All classes are one hour long, but the times and days they are offered vary for each activity. For more information, visit royalhawaiiancenter.com/events.
1: 30 p.m. Biki to Musubi Café Iyasume ($4.75) for a Snack ($4.46)
Hop on another Biki and head to Musubi Café (Biki Station 329, Koa & Uluiu) for a quick snack. This popular Japanese joint serves up musubi (Japanese rice ball wrapped in seaweed and stuffed with various fillings) for an affordable price. Any musubi lover needs to try the eatery’s SPAM musubi variations like Egg SPAM for just $2.50. Every musubi is handmade with premium rice and delicious fillings. It’s only $1.98 for the seaweed filling.
Musubi Café Iyasume is located in the Pacific Monarch Hotel (2427 Kūhiō Ave., Honolulu). For more information, visit iyasumehawaii.com.
2:30 p.m. Have a picnic at Kapiʻolani Regional Park (free)
Kapiʻolani Regional Park is the perfect place for a picnic and is just a 20-minute walk from Musubi Café. Named after Queen Kapiʻolani, King David Kalākaua’s wife, this park has served the community as a public recreational space since 1913. Relax and enjoy your musubi with a picturesque view of Honolulu and Diamond Head.
Public parking and restrooms available at Kapiʻolani Regional Park.
4 p.m. Lounge at Duke Paoa Kahanamoku Lagoon (free)
Cool off from the afternoon heat at the Duke Paoa Kahanamoku Lagoon located right next to Hilton Hawaiian Village Waikīkī Beach Resort. Named after the iconic swimmer and surfer Duke Kahanamoku, this 5-acre saltwater lagoon is a calm area that offers a different experience than the neighboring Waikīkī Beach. Catch some sun and swim around at this relaxing spot.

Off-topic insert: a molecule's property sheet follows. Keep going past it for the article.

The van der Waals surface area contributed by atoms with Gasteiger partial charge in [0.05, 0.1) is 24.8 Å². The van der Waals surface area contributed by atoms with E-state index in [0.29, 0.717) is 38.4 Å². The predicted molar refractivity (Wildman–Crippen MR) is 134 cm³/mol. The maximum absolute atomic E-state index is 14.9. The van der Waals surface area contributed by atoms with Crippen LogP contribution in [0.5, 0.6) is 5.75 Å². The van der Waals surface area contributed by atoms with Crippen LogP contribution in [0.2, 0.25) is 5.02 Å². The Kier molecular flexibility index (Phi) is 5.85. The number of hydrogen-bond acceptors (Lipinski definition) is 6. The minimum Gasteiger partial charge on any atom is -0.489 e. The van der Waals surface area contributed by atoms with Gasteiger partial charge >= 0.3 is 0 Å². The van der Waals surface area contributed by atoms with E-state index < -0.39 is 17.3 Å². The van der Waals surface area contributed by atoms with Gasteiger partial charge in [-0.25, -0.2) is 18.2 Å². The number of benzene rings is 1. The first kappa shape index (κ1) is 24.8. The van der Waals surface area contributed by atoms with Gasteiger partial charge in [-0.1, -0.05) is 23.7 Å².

Beach equipment and experiences available to purchase at the Duke Kahanamoku Lagoon. For more information, visit waikikibeachactivities.com.
5:30 p.m. Catch a show at the Royal Grove (free)
Head back to Royal Hawaiian Center to experience cultural entertainment. The center offers free performances that showcase musical artists and hula performers. Throughout the week there is a rotating to schedule, so you’ll will certainly catch an entertaining show.
For more information, visit royalhawaiiancenter.com
7 p.m. Order dinner at Marugame ($9.25)
Recently voted as one of the Best Cheap Eats on Oʻahu in our 2022 Readers’ Choice Awards, this restaurant specializes in fresh, handmade udon noodles. The nikutame udon ($9.25) is a customer favorite and will put you at an impressive $40 at the end of your day.
2310 Kūhiō Ave., Suite 124, Honolulu, (808) 931-6000, marugameudon.com.
8 p.m. Watch Waikīkī’s firework show (free)
There’s no better way to finish a night in paradise than a beachside firework display. After a two-year hiatus, the firework show, presented by Hilton Hawaiian Village Waikīkī, recently resumed its spectacular tradition. Grab a seat at the beach or anywhere on the strip and celebrate a day well-spent in Waikīkī.
From June to September, the fireworks show will begin at 8 p.m. Starting this fall, the show will begin at 7:45 p.m. The fireworks show has a four minute run time.